Why is the media not focusing on this? I don’t know. But thats why I love Ceasefire, and why my employers would hate it if they knew.

Markus Malarkey
Apr 23, 2011 17:58

Any attempt to take liberal discourse and turn it back on itself seems to me bound to fail to develop any sort of useful critique of what is actually going on. As soon as we start talking in the language of ‘violent minorities’, ‘making our voices heard’ and ‘failure of representation’ we already begin to accept some of those precepts of liberalism that are most problematic.

First and foremost is the liberal conception of ‘politics’. Politics is conceived as something which happens away from the rest of society, importantly the economy. Moreover, politics is something in which only a select few participate in any meaningful way. Indeed the logic that, provided these select few adequately represent society (whatever that means), then the decision-making processes of liberal democracy are acceptable and even desirable is exactly what the black-bloc rejects. When people smash the window of a bank or supermarket in, they’re not expressing their anger primarily at those in power but at the power-structure itself. Their critique goes deeper than the ‘just a few bad apples’ discourse that dominates many left-wing articles and discussions. “If we could just vote someone better in…” they say, “if only there was a ‘worthy party’.” Parliamentary democracy is a sham. Anyone who threatens it’s hegemony over political discourse here and abroad is perceived as a threat (http://www.guardian.co.uk/commentisfree/2011/mar/28/protesters-violent-minority?CMP=twt_gu).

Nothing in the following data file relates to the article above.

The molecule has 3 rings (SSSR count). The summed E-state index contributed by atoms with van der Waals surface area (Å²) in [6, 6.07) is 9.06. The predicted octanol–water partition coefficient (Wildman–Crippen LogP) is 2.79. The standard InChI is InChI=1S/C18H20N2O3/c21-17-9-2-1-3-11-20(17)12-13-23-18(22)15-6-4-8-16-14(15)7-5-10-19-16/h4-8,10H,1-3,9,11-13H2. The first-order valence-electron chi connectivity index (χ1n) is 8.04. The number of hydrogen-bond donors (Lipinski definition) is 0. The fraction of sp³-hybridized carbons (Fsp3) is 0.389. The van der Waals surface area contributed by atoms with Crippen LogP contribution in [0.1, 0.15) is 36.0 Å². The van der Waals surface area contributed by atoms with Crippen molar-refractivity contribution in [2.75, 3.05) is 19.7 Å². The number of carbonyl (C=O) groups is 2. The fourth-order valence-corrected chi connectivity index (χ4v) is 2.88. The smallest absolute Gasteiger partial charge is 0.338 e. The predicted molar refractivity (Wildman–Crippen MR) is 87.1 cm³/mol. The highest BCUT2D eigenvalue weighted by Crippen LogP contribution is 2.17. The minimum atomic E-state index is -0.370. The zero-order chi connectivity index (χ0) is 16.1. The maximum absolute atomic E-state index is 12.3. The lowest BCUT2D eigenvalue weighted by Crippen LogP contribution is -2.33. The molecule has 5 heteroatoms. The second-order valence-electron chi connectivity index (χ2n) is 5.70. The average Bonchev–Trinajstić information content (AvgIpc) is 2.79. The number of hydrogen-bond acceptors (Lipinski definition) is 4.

Surely after the demonstrations against the invasion of Iraq we have learnt at least one thing; that no matter how many of us are opposed to one or another government policy – we are completely unable to change it whilst operating within the framework of liberal democracy, by voting and going on peaceful marches, by signing petitions and writing letters. This is no longer a question of making our voices heard, of appealing to those in power to do something; this form of political engagement has finally revealed itself for what it is, a chimera.

It thus appears that TomK is looking for the answers up the wrong tree, indeed it might be that he’s in completely the wrong forest. Eva’s complaint that society is becoming “more cynical about politics by the day” should in fact be celebrated since the ‘politics’ she is referring to is quite clearly only that which is advocated by liberal discourse.

It seems to me that the first step we must take to break out of liberalism’s hold over our political discourse is to recognise what is going on for what it really is: class war. Of course class war has moved on since Marx’s time and I am in no way advocating a return to the stagnant and stifling tactics and approaches of socialists. Nevertheless, the reconceptualisation of politics as fundamentally that of class war will, it appears, allow us to escape talk of a failure of democracy since we will quickly develop the understanding (as Marx did in his critique of Hegel) that the institutions of the state can only ever claim to represent the common interest of society. Behind their veneer of universality lies their allegiance to the particular interests of power and wealth.

TomK
May 12, 2011 11:39

Shame I stopped checking this page just before you left that comment, apologies for the late response.

Haha indeed yes I probably am in the wrong forest as politics is certainly not my field of expertise (not that I particularly have one). Thankyou for guiding me in the right direction, very interesting words.